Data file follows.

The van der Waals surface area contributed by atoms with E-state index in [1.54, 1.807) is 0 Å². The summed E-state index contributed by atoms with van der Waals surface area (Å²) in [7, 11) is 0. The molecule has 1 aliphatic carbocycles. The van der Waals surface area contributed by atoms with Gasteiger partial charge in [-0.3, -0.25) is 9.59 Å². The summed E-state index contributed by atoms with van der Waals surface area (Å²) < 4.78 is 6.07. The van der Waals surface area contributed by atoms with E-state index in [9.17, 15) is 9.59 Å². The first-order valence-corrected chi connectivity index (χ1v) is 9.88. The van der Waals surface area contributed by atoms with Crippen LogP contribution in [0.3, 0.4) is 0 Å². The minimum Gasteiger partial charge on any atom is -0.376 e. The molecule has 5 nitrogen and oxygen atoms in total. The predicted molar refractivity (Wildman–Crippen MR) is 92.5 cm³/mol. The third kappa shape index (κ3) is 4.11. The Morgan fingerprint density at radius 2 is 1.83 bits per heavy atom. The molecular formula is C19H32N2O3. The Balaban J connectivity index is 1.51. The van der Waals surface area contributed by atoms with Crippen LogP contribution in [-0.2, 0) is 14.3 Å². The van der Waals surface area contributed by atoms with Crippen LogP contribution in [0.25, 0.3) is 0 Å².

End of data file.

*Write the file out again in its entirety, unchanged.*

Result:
The van der Waals surface area contributed by atoms with E-state index in [1.54, 1.807) is 0 Å². The summed E-state index contributed by atoms with van der Waals surface area (Å²) in [7, 11) is 0. The molecule has 1 aliphatic carbocycles. The van der Waals surface area contributed by atoms with Gasteiger partial charge in [-0.3, -0.25) is 9.59 Å². The summed E-state index contributed by atoms with van der Waals surface area (Å²) < 4.78 is 6.07. The van der Waals surface area contributed by atoms with E-state index in [9.17, 15) is 9.59 Å². The first-order valence-corrected chi connectivity index (χ1v) is 9.88. The van der Waals surface area contributed by atoms with Crippen LogP contribution in [0.3, 0.4) is 0 Å². The minimum Gasteiger partial charge on any atom is -0.376 e. The molecule has 5 nitrogen and oxygen atoms in total. The predicted molar refractivity (Wildman–Crippen MR) is 92.5 cm³/mol. The third kappa shape index (κ3) is 4.11. The Morgan fingerprint density at radius 2 is 1.83 bits per heavy atom. The molecular formula is C19H32N2O3. The Balaban J connectivity index is 1.51. The van der Waals surface area contributed by atoms with Crippen LogP contribution in [-0.2, 0) is 14.3 Å². The van der Waals surface area contributed by atoms with Crippen LogP contribution in [0.25, 0.3) is 0 Å².